Sand boom headed for uncertainty, Moody’s says

HOUSTON — Proppant suppliers have been in an impressive boom for the past several years as producers have pumped ever larger amounts of sand and ceramics down their wells. But with crude prices falling and a drilling slowdown on the horizon, the need for sand and other materials is looking much more uncertain.

Proppants, often sand or similar man-made ceramic materials, are pumped into a well during the hydraulic fracturing process to hold open fissures and enable oil to flow from the shale into the well and to the surface.

Demand for proppants has grown rapidly for several years as producers have drilled longer and more complex wells.

But with crude prices down more than 55 percent since the summer of 2014, sand producers are facing uncertainty about how much of the material will be needed in the next few years.

Early indications are that producers have pared back spending as crude prices have fallen. Several companies have already slashed 2015 budgets for finding and producing oil and gas. The number of active drilling rigs across the United States – a rough indicator of how much drilling for oil and gas is taking place – has fallen from to 1,750 from more than 1,900 in November, according to oil service company Baker Hughes’ count.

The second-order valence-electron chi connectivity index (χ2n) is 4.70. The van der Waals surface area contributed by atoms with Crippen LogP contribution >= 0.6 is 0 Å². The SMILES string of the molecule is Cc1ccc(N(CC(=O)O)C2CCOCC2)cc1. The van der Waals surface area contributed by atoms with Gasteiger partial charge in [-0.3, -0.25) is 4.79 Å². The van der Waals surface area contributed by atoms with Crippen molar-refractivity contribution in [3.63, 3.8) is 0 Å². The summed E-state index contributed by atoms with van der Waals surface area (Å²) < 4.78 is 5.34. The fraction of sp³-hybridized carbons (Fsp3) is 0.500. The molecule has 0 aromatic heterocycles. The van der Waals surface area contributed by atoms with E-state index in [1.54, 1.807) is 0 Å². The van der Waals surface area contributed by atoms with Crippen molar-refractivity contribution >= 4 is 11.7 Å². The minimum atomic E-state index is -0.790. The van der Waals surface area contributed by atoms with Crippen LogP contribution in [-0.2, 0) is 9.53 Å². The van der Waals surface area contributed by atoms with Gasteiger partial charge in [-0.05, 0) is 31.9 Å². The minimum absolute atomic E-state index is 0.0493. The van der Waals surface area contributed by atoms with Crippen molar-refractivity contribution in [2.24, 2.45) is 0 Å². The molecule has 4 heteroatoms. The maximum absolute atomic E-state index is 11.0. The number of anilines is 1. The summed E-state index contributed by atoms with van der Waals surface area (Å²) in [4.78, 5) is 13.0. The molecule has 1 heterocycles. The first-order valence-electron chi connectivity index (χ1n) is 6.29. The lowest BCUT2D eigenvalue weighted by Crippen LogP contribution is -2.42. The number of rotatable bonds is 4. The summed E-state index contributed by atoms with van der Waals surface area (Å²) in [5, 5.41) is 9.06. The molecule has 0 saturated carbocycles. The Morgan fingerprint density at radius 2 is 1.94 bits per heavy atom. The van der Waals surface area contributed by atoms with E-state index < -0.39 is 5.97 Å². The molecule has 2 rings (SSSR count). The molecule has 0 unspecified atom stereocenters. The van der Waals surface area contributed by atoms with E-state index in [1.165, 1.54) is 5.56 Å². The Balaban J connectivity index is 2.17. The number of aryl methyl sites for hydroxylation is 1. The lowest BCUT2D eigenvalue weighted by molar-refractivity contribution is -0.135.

A January report by Moody’s Investor Service estimated that $60 per barrel oil could lead to capital expenditure budget cuts of between 30 percent to 40 percent across the drilling industry. U.S. benchmark crude futures fell below $46.35 a barrel in early trading Monday.

Those cuts could turn the supplier’s proppant boom into a rush to cut costs and lower prices, the credit rating agency said. Drillers are also likely to push for lower prices for sand as lower crude prices erode the return on their wells.

The exact extent of the slowdown  is hard to predict, Moody’s analyst Karen Nickerson said, mostly because newer, high-tech wells are using more proppant. Those wells, called proppant intensive wells, use about three to six times as much of the material as the average well. If drillers sink more of the proppant-heavy wells, the need for more material per well could offset a broader decline in drilling.

Exactly where the balance between the wider slowdown and the per-well increase will shake out will become clearer as the full drilling slowdown materializes and as drillers consider how much proppant to push down wells, Nickerson said.

“That’s the big question this year. If you think about demand, you have a baseline demand from drilling and then demand from proppant intensity,” Nickerson said. “It’s still too early for us to determine how much demand is being driven by added sand per well.”